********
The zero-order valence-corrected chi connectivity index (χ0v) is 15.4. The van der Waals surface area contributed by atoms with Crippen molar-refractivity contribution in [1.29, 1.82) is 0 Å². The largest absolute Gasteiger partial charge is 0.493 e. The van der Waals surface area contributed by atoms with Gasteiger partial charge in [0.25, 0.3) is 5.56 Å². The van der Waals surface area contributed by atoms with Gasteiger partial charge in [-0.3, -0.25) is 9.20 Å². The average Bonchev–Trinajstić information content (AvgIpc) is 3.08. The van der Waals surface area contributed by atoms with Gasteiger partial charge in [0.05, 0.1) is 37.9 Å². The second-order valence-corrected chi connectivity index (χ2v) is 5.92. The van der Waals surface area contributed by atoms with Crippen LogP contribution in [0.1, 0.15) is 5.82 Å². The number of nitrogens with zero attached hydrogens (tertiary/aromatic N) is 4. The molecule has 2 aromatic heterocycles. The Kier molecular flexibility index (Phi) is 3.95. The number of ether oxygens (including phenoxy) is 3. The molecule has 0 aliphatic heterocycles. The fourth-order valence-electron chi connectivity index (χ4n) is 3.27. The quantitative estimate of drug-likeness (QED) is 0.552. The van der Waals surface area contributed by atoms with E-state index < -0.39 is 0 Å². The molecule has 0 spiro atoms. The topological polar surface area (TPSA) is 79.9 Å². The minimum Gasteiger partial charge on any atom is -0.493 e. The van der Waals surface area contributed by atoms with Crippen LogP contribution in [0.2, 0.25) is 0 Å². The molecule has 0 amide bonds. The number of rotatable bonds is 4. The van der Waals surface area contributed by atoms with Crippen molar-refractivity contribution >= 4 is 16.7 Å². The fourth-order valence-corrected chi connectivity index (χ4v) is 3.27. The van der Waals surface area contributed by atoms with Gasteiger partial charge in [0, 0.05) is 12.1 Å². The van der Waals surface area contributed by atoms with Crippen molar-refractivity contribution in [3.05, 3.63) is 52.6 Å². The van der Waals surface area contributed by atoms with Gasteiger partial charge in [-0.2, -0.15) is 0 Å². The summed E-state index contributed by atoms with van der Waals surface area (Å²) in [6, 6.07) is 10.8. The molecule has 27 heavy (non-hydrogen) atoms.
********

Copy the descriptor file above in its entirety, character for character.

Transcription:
The zero-order valence-corrected chi connectivity index (χ0v) is 15.4. The van der Waals surface area contributed by atoms with Crippen molar-refractivity contribution in [1.29, 1.82) is 0 Å². The largest absolute Gasteiger partial charge is 0.493 e. The van der Waals surface area contributed by atoms with Gasteiger partial charge in [0.25, 0.3) is 5.56 Å². The van der Waals surface area contributed by atoms with Gasteiger partial charge in [-0.3, -0.25) is 9.20 Å². The average Bonchev–Trinajstić information content (AvgIpc) is 3.08. The van der Waals surface area contributed by atoms with Gasteiger partial charge in [0.05, 0.1) is 37.9 Å². The second-order valence-corrected chi connectivity index (χ2v) is 5.92. The van der Waals surface area contributed by atoms with Crippen LogP contribution in [0.1, 0.15) is 5.82 Å². The number of nitrogens with zero attached hydrogens (tertiary/aromatic N) is 4. The molecule has 2 aromatic heterocycles. The Kier molecular flexibility index (Phi) is 3.95. The number of ether oxygens (including phenoxy) is 3. The molecule has 0 aliphatic heterocycles. The fourth-order valence-electron chi connectivity index (χ4n) is 3.27. The quantitative estimate of drug-likeness (QED) is 0.552. The van der Waals surface area contributed by atoms with E-state index < -0.39 is 0 Å². The molecule has 0 spiro atoms. The topological polar surface area (TPSA) is 79.9 Å². The minimum Gasteiger partial charge on any atom is -0.493 e. The van der Waals surface area contributed by atoms with Crippen LogP contribution in [0.2, 0.25) is 0 Å². The molecule has 0 amide bonds. The number of rotatable bonds is 4. The van der Waals surface area contributed by atoms with Crippen molar-refractivity contribution >= 4 is 16.7 Å². The fourth-order valence-corrected chi connectivity index (χ4v) is 3.27. The van der Waals surface area contributed by atoms with Gasteiger partial charge in [0, 0.05) is 12.1 Å². The van der Waals surface area contributed by atoms with Crippen molar-refractivity contribution in [3.05, 3.63) is 52.6 Å². The van der Waals surface area contributed by atoms with Gasteiger partial charge in [-0.2, -0.15) is 0 Å². The summed E-state index contributed by atoms with van der Waals surface area (Å²) in [6, 6.07) is 10.8. The molecule has 27 heavy (non-hydrogen) atoms.